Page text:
Can my employer require me to pay back a cash handling mistake?

UPDATED: Jun 7, 2011

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Can my employer require me to pay back a cash handling mistake?

I work in a restaurant as a server. In the year that I have been employed I have not had one cash handling mistake nor a reprimand of anything against me. Recently, I made a cash handling mistake and charged my guest’s credit card twice. The guest called back and my restaurant refunded the money owed. Now I (the employee responsible) am required to pay back the full amount refunded to the restaurant because it was my mistake. Is this action legal for them to do?

Asked on June 7, 2011 under Employment Labor Law, Texas


M.D., Member, California and New York Bar / FreeAdvice Contributing Attorney

Answered 11 years ago | Contributor

It is legal to require an employee to cover a loss only if there is an union/employment contract or stated employment policy indicating that their employer can charge back errors of this kind. However, even if it can require repayment for this type of loss, your employer cannot simply deduct from your paycheck; payroll deductions are subject to a number of limitations.  In such a case, you might need to make repayment by writing a check, etc. to your employer (as opposed to automatic paycheck withholding).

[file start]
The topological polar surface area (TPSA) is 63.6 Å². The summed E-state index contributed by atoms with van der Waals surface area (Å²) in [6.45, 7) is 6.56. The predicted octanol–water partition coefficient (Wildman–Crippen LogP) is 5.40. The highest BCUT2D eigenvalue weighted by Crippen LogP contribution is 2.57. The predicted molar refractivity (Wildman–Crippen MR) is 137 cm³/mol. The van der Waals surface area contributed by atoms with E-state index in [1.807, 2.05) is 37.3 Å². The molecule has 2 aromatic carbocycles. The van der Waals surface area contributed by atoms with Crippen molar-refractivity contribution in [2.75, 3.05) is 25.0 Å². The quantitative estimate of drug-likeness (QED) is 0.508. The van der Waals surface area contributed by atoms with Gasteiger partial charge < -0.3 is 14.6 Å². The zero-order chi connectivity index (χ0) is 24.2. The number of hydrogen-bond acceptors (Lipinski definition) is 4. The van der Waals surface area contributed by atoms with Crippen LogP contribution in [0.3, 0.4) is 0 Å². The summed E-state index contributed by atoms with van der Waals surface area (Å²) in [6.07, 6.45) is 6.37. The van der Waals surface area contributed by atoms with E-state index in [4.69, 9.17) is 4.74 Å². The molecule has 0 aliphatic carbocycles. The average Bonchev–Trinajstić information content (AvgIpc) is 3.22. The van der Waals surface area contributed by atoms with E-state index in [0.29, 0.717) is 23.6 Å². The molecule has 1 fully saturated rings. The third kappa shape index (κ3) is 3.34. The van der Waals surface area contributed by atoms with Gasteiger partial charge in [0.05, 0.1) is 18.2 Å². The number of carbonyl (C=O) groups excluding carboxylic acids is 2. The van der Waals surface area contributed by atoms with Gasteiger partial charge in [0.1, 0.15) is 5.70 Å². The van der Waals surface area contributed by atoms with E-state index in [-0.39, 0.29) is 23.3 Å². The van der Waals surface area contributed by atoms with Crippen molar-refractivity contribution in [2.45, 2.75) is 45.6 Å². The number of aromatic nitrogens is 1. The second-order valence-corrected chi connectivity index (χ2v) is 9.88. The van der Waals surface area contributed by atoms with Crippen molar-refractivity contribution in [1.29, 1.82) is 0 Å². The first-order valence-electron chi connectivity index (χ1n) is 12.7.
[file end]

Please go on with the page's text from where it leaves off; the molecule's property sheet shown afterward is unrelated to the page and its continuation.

Without a previous agreement requiring repayment ( contract or policy) an employer cannot force the employee to repay money for a loss.  However, in an "at will" employment situation (and most employment arrangements are), an employer can terminate an employee for not making repayment. In fact an at-will employer can fire an employee for any reason or no reason at all.

Bottom line, you just may want to work out a repayment arrangement with your employer to keep the peace and your job.

IMPORTANT NOTICE: The Answer(s) provided above are for general information only. The attorney providing the answer was not serving as the attorney for the person submitting the question or in any attorney-client relationship with such person. Laws may vary from state to state, and sometimes change. Tiny variations in the facts, or a fact not set forth in a question, often can change a legal outcome or an attorney's conclusion. Although has verified the attorney was admitted to practice law in at least one jurisdiction, he or she may not be authorized to practice law in the jurisdiction referred to in the question, nor is he or she necessarily experienced in the area of the law involved. Unlike the information in the Answer(s) above, upon which you should NOT rely, for personal advice you can rely upon we suggest you retain an attorney to represent you.

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